ManifoldsA manifold is a mathematical space which is locally like the usual coordinate space of some fixed dimension, known as Euclidean space. The earth itself is an example of a two-dimensional manifold: maps exploit the fact that, if you don't go too far from a given point, the earth behaves pretty much like a plane. The earth could be covered entirely by small maps making use of this local planar structure, although an accurate map of the entire world must be a globe. A one-dimensional manifold, such as a circle, looks locally like a line, and there are manifolds of higher dimension as well. Manifolds play an important role in mathematics because there are so many examples and because they can be studied using the properties of Euclidean space. SymmetriesThe symmetries of an object are the transformations which leave it looking exactly as it was before, such as a rotation of a square through a quarter of a revolution. Two symmetries can always be composed to give a third. This, together with other properties, gives the set of symmetries of any object the structure of a group. While there are only 8 symmetries of a square, the circle has infinitely many symmetries, forming a one-dimensional manifold. The manifold and group structures are compatible, and such an object is known as a Lie group. Lie groups often arise as certain symmetry groups known as gauge groups in physics as well.Lie groupsIn the 1870s, Sophus Lie studied Lie groups by linearizing them, to obtain simpler spaces known as Lie algebras. Lie algebras can be studied using more elementary mathematical notions from linear algebra, which is the study of vector spaces (such as Euclidean spaces) and their linear transformations. This and other developments led to the modern subject of Lie theory in which Lie algebras are studied via their representation theory: each element of the Lie algebra is represented by a transformation of a vector space. Such transformations can be represented more concretely via matrices, which are rectangular arrays of numbers, provided a basis is chosen (essentially a choice of coordinates).Quantum groupsIn 1985, deformed versions of the classical Lie algebras, or quantum groups, were introduced by Drinfeld and Jimbo, and this led to a revolution in the way that Lie algebras were studied. In particular, Kashiwara and Lusztig introduced the canonical basis in 1990, with beautiful properties. It simultaneously gives rise to bases for all representations for the Lie algebra (of a certain kind). The canonical basis has applications to other fields as well, such as the representation theory of affine Hecke algebras.The projectAttempts to describe the canonical basis explicitly have led to a lot of interesting mathematics, including the cluster algebras of Fomin and Zelevinsky, introduced to model its multiplicative properties. Cluster categories and cluster-tilting theory were introduced in order to understand cluster algebras. These objects were defined using representations of quivers: a quiver is a graph with oriented edges and a representation is a vector space for each vertex and a transformation for each edge. As well as giving insight into the canonical basis, cluster-tilting theory has rapidly become a powerful tool for the study of representations of quivers.This model of the canonical basis is still incomplete and work on the proposed project will help towards a better picture via quantum cluster algebras. The project will also work on developing cluster-tilting theory from the perspective of representations of quivers by describing its combinatorial properties and generalising it to a wider context in several directions. The project will also develop stronger connections to the diagram algebras arising in statistical mechanics.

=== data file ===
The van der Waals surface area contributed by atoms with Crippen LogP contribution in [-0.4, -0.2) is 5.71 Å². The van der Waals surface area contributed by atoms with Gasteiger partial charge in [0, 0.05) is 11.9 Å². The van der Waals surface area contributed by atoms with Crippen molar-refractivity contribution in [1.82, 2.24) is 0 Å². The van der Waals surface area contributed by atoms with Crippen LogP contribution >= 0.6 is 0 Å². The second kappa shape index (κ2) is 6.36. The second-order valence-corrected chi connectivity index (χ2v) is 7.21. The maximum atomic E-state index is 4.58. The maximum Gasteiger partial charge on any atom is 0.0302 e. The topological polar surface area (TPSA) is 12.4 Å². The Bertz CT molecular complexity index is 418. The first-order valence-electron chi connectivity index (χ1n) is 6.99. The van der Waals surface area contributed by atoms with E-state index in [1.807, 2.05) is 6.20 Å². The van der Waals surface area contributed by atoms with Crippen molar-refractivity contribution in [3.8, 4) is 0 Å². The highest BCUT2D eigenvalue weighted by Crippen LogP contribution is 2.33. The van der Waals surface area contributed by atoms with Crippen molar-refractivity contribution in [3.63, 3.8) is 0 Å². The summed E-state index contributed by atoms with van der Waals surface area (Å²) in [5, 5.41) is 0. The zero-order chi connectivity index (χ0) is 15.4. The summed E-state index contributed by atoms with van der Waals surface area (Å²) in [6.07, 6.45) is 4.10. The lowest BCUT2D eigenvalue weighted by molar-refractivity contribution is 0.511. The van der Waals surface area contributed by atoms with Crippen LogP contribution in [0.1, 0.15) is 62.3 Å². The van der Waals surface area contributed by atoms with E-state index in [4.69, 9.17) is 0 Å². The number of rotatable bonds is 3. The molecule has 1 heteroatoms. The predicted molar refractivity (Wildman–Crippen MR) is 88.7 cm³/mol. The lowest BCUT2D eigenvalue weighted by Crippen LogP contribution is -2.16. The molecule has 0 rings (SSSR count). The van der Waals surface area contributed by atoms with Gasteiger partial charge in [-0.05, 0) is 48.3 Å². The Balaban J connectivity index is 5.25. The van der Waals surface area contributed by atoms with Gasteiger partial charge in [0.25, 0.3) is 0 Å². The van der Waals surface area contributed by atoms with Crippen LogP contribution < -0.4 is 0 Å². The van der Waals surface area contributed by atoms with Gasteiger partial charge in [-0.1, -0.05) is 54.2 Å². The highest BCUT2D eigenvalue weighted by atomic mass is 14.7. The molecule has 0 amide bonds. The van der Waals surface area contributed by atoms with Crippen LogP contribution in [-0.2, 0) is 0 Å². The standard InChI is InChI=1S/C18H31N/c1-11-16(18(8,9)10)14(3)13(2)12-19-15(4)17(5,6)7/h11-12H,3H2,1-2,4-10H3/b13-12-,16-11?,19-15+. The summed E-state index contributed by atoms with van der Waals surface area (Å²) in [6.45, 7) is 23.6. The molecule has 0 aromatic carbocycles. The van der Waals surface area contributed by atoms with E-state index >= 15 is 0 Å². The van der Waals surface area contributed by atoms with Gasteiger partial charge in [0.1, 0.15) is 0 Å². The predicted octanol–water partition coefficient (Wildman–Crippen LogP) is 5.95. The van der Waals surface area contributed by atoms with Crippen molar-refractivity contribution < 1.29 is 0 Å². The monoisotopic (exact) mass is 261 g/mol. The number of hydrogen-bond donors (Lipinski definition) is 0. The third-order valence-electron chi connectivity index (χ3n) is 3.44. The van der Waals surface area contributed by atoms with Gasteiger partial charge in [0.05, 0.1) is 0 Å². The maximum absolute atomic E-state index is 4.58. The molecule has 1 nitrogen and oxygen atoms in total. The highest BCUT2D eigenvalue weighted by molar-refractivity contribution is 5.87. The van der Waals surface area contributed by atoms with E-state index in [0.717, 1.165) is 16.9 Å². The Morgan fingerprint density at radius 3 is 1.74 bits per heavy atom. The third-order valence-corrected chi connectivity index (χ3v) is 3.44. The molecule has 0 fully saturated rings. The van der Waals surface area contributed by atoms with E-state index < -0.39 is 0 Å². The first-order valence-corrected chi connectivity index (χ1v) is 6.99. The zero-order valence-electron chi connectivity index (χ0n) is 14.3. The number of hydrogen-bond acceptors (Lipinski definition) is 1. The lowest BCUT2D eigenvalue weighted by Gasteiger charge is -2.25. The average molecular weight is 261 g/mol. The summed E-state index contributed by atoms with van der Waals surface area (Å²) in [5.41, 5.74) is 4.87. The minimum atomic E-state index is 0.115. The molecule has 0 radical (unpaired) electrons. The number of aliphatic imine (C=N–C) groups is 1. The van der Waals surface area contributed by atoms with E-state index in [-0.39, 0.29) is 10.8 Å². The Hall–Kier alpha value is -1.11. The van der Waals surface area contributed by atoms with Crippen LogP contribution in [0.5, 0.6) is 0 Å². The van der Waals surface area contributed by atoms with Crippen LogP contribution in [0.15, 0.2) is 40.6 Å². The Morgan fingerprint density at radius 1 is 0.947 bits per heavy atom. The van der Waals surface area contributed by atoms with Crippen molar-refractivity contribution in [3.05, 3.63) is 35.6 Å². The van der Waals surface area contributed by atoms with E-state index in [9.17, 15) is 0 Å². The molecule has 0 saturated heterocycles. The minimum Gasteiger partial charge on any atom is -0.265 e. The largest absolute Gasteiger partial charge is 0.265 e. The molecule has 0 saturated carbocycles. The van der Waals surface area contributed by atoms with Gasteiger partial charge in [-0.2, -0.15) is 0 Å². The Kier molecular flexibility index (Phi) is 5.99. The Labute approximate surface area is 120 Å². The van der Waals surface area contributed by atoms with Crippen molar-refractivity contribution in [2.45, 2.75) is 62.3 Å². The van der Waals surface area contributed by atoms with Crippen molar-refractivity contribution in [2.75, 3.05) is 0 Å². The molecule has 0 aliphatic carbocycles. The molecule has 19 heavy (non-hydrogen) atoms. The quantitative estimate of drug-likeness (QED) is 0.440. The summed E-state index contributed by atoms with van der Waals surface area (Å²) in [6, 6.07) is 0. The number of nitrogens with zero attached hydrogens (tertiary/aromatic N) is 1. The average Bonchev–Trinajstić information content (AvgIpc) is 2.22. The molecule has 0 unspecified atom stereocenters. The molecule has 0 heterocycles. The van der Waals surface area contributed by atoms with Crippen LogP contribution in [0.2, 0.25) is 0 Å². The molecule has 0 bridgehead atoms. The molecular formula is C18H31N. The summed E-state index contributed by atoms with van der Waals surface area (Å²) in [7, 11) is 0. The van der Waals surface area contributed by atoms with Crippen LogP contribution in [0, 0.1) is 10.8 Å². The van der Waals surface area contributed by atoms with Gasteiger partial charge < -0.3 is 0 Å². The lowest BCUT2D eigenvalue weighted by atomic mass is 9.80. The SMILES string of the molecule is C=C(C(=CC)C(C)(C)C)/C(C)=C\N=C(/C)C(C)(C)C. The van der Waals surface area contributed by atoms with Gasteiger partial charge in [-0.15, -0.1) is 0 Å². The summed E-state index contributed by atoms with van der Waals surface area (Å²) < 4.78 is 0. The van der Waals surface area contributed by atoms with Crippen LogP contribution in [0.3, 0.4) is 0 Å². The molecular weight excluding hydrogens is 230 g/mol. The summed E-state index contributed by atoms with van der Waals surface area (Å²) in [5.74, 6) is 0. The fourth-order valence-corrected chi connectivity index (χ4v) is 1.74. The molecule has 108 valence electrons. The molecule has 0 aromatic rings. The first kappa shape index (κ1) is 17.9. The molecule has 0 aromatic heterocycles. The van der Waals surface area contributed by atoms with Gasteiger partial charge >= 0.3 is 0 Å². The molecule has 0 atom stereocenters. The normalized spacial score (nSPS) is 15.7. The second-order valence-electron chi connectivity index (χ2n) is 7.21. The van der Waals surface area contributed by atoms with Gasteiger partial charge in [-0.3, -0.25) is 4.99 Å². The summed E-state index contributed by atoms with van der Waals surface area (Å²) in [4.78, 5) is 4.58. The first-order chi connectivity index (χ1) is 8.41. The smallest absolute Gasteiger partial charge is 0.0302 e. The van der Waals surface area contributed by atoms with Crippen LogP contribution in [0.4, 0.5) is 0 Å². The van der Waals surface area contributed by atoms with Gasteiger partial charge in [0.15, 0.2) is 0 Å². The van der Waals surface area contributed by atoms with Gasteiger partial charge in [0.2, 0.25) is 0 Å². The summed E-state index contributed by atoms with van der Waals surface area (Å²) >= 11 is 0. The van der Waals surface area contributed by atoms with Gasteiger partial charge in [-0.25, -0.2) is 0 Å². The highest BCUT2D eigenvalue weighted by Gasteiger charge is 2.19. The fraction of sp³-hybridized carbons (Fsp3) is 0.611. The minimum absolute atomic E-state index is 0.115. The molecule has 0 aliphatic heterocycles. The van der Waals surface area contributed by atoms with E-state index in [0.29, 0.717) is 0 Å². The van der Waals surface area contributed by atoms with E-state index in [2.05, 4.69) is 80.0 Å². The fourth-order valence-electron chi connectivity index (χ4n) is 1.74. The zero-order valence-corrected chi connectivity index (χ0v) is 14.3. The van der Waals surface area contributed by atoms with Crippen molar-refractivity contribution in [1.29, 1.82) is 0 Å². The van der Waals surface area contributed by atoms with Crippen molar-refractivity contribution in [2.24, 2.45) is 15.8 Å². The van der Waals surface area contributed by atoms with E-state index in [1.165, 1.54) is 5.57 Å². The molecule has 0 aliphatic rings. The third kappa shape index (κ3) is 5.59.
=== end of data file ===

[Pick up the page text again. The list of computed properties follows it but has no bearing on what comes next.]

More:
### Publications